Extrapolations are easy. On spreadsheets they are easier. And when you take that ease and look into the future for a decade or two, the results are delightful, optimistic, confidence-inspiring. Take the expected and aspired-for 10 per cent GDP growth of India. At this rate, India’s economy will double in nine years, reach China’s current GDP in 16 years and cross the $10 trillion mark in 24 years.
But Raghuram Rajan, a professor at Chicago’s Booth School of Business, the economic advisor to the prime minister and former chief economist at IMF strikes a warning note. “Too many countries have grown strongly for decades, only to stagnate,” he writes in his latest book, Fault Lines.
So, what can go wrong in this journey of one of the world’s largest democracies, one of the world’s largest economies and one of the world’s poorest in terms of per capita income? A lot. But macroeconomic factors aside, to me the one most important brake will be institutionalised corruption, as the powerful skim the cream off this growth. Everything else will follow.
What we need to remember is that economic growth with institutionalised corruption can only go so far. The huge jump in the number of houses, cars, white goods and so on is riding this growth’s initial momentum. For it to sustain the growth and transfer prosperity down the line it needs a friction-free movement of entrepreneurial energy. India’s growth story, that’s currently running on ticker screens across the world, needs to percolate down the line.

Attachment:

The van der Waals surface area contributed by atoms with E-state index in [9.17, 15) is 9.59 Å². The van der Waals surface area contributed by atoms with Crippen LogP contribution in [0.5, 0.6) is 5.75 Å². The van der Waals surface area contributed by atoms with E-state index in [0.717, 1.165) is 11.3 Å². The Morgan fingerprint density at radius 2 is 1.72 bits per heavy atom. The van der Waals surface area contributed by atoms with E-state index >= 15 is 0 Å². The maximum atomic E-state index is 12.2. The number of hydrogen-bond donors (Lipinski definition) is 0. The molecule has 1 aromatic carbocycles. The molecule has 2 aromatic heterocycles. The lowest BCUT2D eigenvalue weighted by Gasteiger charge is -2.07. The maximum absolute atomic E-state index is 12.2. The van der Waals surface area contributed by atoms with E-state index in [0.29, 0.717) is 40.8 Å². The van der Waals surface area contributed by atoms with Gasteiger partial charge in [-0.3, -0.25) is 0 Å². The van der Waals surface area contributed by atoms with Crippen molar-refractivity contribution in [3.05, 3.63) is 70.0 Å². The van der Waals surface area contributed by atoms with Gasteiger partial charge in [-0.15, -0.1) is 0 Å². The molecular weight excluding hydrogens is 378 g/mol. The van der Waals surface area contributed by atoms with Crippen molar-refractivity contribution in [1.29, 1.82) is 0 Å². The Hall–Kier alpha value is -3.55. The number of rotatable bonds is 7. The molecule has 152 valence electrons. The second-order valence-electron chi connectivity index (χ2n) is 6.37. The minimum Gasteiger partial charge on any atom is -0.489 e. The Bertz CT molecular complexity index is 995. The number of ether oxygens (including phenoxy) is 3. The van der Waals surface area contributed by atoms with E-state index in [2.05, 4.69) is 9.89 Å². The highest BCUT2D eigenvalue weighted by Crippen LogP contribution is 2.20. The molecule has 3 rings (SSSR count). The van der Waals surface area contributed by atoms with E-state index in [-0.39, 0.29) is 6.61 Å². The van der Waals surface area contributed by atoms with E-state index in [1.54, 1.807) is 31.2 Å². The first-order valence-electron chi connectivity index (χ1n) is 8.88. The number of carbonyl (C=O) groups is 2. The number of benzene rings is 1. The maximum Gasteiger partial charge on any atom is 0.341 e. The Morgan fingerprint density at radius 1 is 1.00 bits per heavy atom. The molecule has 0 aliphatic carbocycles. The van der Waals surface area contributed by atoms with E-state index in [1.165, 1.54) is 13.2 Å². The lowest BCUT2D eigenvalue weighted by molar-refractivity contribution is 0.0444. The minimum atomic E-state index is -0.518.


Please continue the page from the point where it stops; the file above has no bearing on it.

Much of the corruption comes form a lack of information. At five villages in Uttarakhand, I saw how farmers were completely at the mercy of the middlemen. Not only would they pick up the farmer’s produce late, it is segregated and measured without the farmer’s presence. He just accepts what the aarti gives him. This, when information about prices is easily available through the neighbouring NGO. The system, despite the information access, is preventing the benefits of markets from reaching the farmers. Corruption, or let’s just call it the momentum of rent-seeking by the entrenched, is rampant, and showing no sign of easing.
What troubles me is that when a Delhi-based journalist can figure this out in less than a week, why is it that the local politician working in the district can’t? I spoke to two dozen farmers, the local politician deals with that number every day. Could it be that there is a political-economy nexus that keeps this age-old practice of keeping transactions opaque? Does the local leader have an economic stake in keeping this practice going, while promising the farmers a better future to get their votes?
On the industrial front, the large and ambitious projects coming up will help sustain the growth story. The Delhi-Mumbai industrial corridor, for instance, has the potential to completely change landscape between the two cities. Coming 200 km around the Delhi-Mumbai Freight Corridor, this will be a catalyst we’ve never seen. Multiply such corridors across the other three routes — Delhi-Kolkata, Kolkata-Chennai and Chennai-Mumbai — and what you have is an economic potential never imagined. But to translate this idea into reality, it needs transparency in transactions, reskilling of the people around the area and an economic model that turns all participants — the state, the villagers (landowners and workers alike), the transporter. Who is creating the friction against this?
I can count many such stalled projects and behind every one of them you will find an institutionalised network of entrenched interests. Ending that historical momentum of rent seeking needs political courage. If we want a slice of the 10 per cent growth, its politics will need to show some of that sustained courage now.